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Hating Republicans In Southern California

The opinions expressed by columnists are their own and do not necessarily represent the views of

“We are not the same. I equate Republicans’ political views with thoughtlessness, intolerance and narcissism. They’re neither kind nor empathetic.” The preceding words are a direct quote, written by Diana Wagman, a novelist, in an Op-Ed piece she penned for the Los Angeles Times, on February 21, 2012. Ms. Wagman, who describes herself and her husband as, “…both bleeding heart liberals”, related her tale of an inadvertent discovery of the political views of the couple who own a vacation cabin across the street from the Wagman’s own spread, in the Sierra Nevada, just outside of Fresno, California. Ms. Wagman described her shock when, after an evening spent playing poker and sipping scotch, she found, to her horror, that the aforementioned couple across the street were conservative-Tea Partying Republicans. Your humble Townhall correspondent assumed that the rest of this piece would become a rather commonplace “can’t judge a book by its cover”, missive, but at that point it spun off in exactly the opposite direction.

Ms. Wagman informed her readers that her across-the-street acquaintances were the perfect neighbors. They were pleasant, helpful, and friendly. As Ms. Wagman put it, “They are a lovely family: husband, wife, and four smart, funny, polite children. I was sure they were Democrats.” They were also an interracial family, with an African-American mother and a White father.

The trouble began when the Wagmans invited their new friends in for a final drink after the annual Camp Sierra Association poker game. The friends announced that they were members of the Tea Party, and for good measure, they added that the Tea Party was not racist because, they, an interracial couple, had been eagerly welcomed and accepted by their Tea Party compatriots. In Wagman’s own words, “…I was shouting, his wife was trying to calm him down, my husband was trying to calm me down, and our other friends-all Democrats- were trying to keep everybody from breaking the furniture.”

Ms. Wagman goes on to describe the downward spiral of the evening. She states that they argued about healthcare, welfare, Obama’s religion and citizenship, and the war on terror. Things soon descended to name-calling; “He called me a spoiled idiot and worse. I called him selfish, shortsighted and worse. It was awful, and it went on until after 3 AM.”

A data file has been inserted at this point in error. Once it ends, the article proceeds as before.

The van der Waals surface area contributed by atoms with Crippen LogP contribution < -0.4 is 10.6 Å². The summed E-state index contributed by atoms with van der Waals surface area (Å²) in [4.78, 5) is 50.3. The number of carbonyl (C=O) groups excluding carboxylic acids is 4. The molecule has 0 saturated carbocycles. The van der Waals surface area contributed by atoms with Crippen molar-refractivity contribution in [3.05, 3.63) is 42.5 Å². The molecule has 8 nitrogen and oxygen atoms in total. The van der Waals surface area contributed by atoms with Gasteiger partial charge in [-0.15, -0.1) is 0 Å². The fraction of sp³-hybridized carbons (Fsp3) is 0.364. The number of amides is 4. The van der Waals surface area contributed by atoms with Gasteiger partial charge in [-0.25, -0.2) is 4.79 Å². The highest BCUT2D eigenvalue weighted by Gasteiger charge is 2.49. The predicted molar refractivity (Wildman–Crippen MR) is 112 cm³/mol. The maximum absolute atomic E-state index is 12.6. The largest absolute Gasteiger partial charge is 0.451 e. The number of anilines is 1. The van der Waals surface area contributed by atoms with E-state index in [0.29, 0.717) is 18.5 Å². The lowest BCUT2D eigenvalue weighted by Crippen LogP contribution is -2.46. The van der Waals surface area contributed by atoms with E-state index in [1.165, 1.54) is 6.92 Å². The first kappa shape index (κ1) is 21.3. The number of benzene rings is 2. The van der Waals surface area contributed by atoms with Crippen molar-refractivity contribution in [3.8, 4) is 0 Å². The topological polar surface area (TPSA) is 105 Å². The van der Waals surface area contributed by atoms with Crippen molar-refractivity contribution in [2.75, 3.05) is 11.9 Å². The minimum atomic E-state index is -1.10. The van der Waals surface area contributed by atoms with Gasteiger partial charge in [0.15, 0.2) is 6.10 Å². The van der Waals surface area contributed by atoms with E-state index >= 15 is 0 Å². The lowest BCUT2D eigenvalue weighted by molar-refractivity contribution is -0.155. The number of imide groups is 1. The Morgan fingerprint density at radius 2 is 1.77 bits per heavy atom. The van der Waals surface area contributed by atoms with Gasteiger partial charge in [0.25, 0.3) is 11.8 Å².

It is sad when friends sometimes fall out over politics, but it does happen. Thomas Sowell may have been correct in the late 1980s when he argued that political bickering masked deep divisions of a cultural and sociological nature, and that these divisions could never really be bridged. Be that as it may, in this particular case apologies were proffered, but not really accepted. “The next morning, they knocked on our door and we apologized to each other and laughed sheepishly…But my feelings about them are changed. I cannot respect them as I did before…I don’t want to be friends with someone who is a member of the Tea Party, or is a Newt Gingrich Republican. We are not the same. I equate their political views with thoughtlessness, intolerance and narcissism. I think they are neither kind nor empathetic.”

Ms. Wagman goes on to express her wish for conservatives: “If only they would all go live in Gingrich’s moon colony.” She then rattles off a listing of her certified liberal views and argues that they “…seem so logical to me…these are no-brainers to me, and it kills me that my neighbor disagrees.” She idly wonders if any number of bitter misfortunes, such as having a son killed in Afghanistan, a daughter turning up pregnant, or a sister announcing that she was a lesbian would change her neighbor’s opinions. She finishes her article by stating, “Next time I drive to our cabin, I’m going to make sure I take everything I could possibly need. I don’t want to ask my neighbors for help. I hope it’s their weekend to stay home.”

Let us hope that Ms. Wagman is speaking for herself, and does not represent the views and attitudes of the modern American liberal. It seems quite bigoted, small-minded and petulant to argue that simply discovering that the neighbors are anti-Obama Tea Partiers precludes the possibility of friendship, or even cordiality between their respective families. This is pretty incendiary stuff. Whatever became of the Hubert Humphrey School of “Happy Warrior” type liberalism?

The material point in this column is quite simple. Diana Wagman is likely the type of liberal who bemoans the polarized nature of our politics, the divisive state of our culture, and the vanishing of civility from our public discourse. Yet, in her Op-Ed piece she freely admits that she is a liberal and that she essentially hates Republicans because they are conservatives. Certainly Ms. Wagman would argue that Rush Limbaugh should be censored, that Ann Coulter is a national disgrace, and that George W. Bush was the worst President in American history. She does not consider these views over the top. On the contrary “they seem so logical” to her. (Perhaps these attitudes represent the worldview of regular readers of the Los Angeles Times.) It goes without saying that she considers hating conservatives to be quite logical, too. If Ms. Wagman really wants to pin the “polarizing” and “divisive” tails on the political donkey she can start with herself.

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